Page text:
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Melfort, Saskatchewan, Canada
I am a lawyer in Melfort, Saskatchewan, Canada who enjoys reading, especially mysteries. Since 2000 I have been writing personal book reviews. This blog includes my reviews, information on and interviews with authors and descriptions of mystery bookstores I have visited. I strive to review all Saskatchewan mysteries. Other Canadian mysteries are listed under the Rest of Canada. As a lawyer I am always interested in legal mysteries. I have a separate page for legal mysteries. Occasionally my reviews of legal mysteries comment on the legal reality of the mystery. You can follow the progression of my favourite authors with up to 15 reviews. Each year I select my favourites in "Bill's Best of ----". As well as current reviews I am posting reviews from 2000 to 2011. Below my most recent couple of posts are the posts of Saskatchewan mysteries I have reviewed alphabetically by author. If you only want a sentence or two description of the book and my recommendation when deciding whether to read the book look at the bold portion of the review. If you would like to email me the link to my email is on the profile page.

Saturday, February 18, 2017

Exchanging Emails on the Plot of Courting Death

Earlier this week I put up a pair of posts on Courting Death  by Paul J. Heald. After reading the book I wrote the author an email abou the plot. Paul kindly and candidly replied. Our exchange is below.

Thank you for sending me copies of Courting Death and Cotton. I followed your recommendation of starting with Courting Death because it is the first in time though the second to be published. I will start reading Cotton after finishing this letter.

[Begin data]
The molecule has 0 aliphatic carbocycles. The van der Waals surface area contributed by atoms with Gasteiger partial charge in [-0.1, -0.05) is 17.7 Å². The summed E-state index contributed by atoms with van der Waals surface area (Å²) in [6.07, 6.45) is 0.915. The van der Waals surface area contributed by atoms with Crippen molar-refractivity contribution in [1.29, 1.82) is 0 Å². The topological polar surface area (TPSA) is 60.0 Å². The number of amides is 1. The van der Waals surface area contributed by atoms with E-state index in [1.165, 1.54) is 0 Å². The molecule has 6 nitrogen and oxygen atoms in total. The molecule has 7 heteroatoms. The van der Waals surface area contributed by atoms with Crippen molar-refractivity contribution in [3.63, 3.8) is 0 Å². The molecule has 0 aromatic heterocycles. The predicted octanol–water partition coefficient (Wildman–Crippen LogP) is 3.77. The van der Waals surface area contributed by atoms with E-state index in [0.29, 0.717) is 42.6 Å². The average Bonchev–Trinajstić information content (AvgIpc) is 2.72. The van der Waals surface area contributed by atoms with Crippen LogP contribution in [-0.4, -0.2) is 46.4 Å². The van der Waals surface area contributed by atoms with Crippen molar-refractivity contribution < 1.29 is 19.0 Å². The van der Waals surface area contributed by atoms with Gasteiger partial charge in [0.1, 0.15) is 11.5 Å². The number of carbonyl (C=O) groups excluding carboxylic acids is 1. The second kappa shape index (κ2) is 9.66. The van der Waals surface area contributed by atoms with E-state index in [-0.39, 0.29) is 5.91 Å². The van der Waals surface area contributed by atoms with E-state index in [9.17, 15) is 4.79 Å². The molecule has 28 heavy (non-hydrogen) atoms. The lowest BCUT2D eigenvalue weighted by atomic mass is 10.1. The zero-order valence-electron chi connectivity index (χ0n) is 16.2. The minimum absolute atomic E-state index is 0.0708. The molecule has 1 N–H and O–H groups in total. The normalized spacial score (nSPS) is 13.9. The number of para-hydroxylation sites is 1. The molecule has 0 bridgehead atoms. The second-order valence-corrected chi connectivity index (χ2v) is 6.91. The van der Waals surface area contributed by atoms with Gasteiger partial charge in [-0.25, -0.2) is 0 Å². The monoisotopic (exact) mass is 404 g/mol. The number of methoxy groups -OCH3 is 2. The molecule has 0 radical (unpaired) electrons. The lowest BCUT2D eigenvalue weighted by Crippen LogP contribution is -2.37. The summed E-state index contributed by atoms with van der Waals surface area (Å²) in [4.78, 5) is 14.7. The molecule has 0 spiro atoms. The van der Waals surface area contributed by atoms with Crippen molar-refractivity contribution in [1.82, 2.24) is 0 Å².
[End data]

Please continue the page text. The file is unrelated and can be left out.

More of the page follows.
I have posted my first post on Courting Death. My next post will be about your trio of clerks in the book.

In this letter I raise some thoughts about plot lines and pose a couple of questions. I am planning to make this letter a third post in a few days. If you are able to respond and are willing I would include your reply in that third post. 

I thought the best plot line of Courting Death involved the challenges of the clerks  dealing with varied legal issues, especially the habeas cases from prisoners facing execution.  

I found the interplay of factual, legal and emotional issues fascinating. You took the reader into the courthouse library where clerks wrestle with these cases. 

As set out in my review post I enjoyed the portrayal of the personal lives of the clerks.